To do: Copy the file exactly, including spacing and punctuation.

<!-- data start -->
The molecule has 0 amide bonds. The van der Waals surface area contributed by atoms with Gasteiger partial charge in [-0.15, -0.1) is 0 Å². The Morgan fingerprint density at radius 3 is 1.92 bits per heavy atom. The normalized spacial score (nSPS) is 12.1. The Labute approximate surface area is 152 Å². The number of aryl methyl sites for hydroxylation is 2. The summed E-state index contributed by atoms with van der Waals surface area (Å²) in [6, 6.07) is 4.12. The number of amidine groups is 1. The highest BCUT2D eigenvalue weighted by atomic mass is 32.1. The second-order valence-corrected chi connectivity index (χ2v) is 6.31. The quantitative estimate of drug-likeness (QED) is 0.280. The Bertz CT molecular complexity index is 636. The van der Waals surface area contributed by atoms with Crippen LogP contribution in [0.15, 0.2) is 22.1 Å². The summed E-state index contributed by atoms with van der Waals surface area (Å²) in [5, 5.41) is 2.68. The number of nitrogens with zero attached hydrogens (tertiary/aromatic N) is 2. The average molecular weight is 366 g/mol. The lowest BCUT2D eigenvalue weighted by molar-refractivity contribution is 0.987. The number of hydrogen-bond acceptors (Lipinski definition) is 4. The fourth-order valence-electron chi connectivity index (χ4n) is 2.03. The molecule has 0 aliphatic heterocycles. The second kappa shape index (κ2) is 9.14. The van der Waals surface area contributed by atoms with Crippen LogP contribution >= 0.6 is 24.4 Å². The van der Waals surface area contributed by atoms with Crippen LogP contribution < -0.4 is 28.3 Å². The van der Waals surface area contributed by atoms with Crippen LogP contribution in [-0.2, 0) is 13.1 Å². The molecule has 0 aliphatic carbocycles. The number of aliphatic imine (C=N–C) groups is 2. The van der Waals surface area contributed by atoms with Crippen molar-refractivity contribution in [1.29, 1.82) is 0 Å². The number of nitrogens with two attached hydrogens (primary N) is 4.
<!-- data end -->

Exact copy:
The molecule has 0 amide bonds. The van der Waals surface area contributed by atoms with Gasteiger partial charge in [-0.15, -0.1) is 0 Å². The Morgan fingerprint density at radius 3 is 1.92 bits per heavy atom. The normalized spacial score (nSPS) is 12.1. The Labute approximate surface area is 152 Å². The number of aryl methyl sites for hydroxylation is 2. The summed E-state index contributed by atoms with van der Waals surface area (Å²) in [6, 6.07) is 4.12. The number of amidine groups is 1. The highest BCUT2D eigenvalue weighted by atomic mass is 32.1. The second-order valence-corrected chi connectivity index (χ2v) is 6.31. The quantitative estimate of drug-likeness (QED) is 0.280. The Bertz CT molecular complexity index is 636. The van der Waals surface area contributed by atoms with Crippen LogP contribution in [0.15, 0.2) is 22.1 Å². The summed E-state index contributed by atoms with van der Waals surface area (Å²) in [5, 5.41) is 2.68. The number of nitrogens with zero attached hydrogens (tertiary/aromatic N) is 2. The average molecular weight is 366 g/mol. The lowest BCUT2D eigenvalue weighted by molar-refractivity contribution is 0.987. The number of hydrogen-bond acceptors (Lipinski definition) is 4. The fourth-order valence-electron chi connectivity index (χ4n) is 2.03. The molecule has 0 aliphatic heterocycles. The second kappa shape index (κ2) is 9.14. The van der Waals surface area contributed by atoms with Crippen LogP contribution >= 0.6 is 24.4 Å². The van der Waals surface area contributed by atoms with Crippen LogP contribution < -0.4 is 28.3 Å². The van der Waals surface area contributed by atoms with Crippen LogP contribution in [-0.2, 0) is 13.1 Å². The molecule has 0 aliphatic carbocycles. The number of aliphatic imine (C=N–C) groups is 2. The van der Waals surface area contributed by atoms with Crippen molar-refractivity contribution in [1.29, 1.82) is 0 Å². The number of nitrogens with two attached hydrogens (primary N) is 4.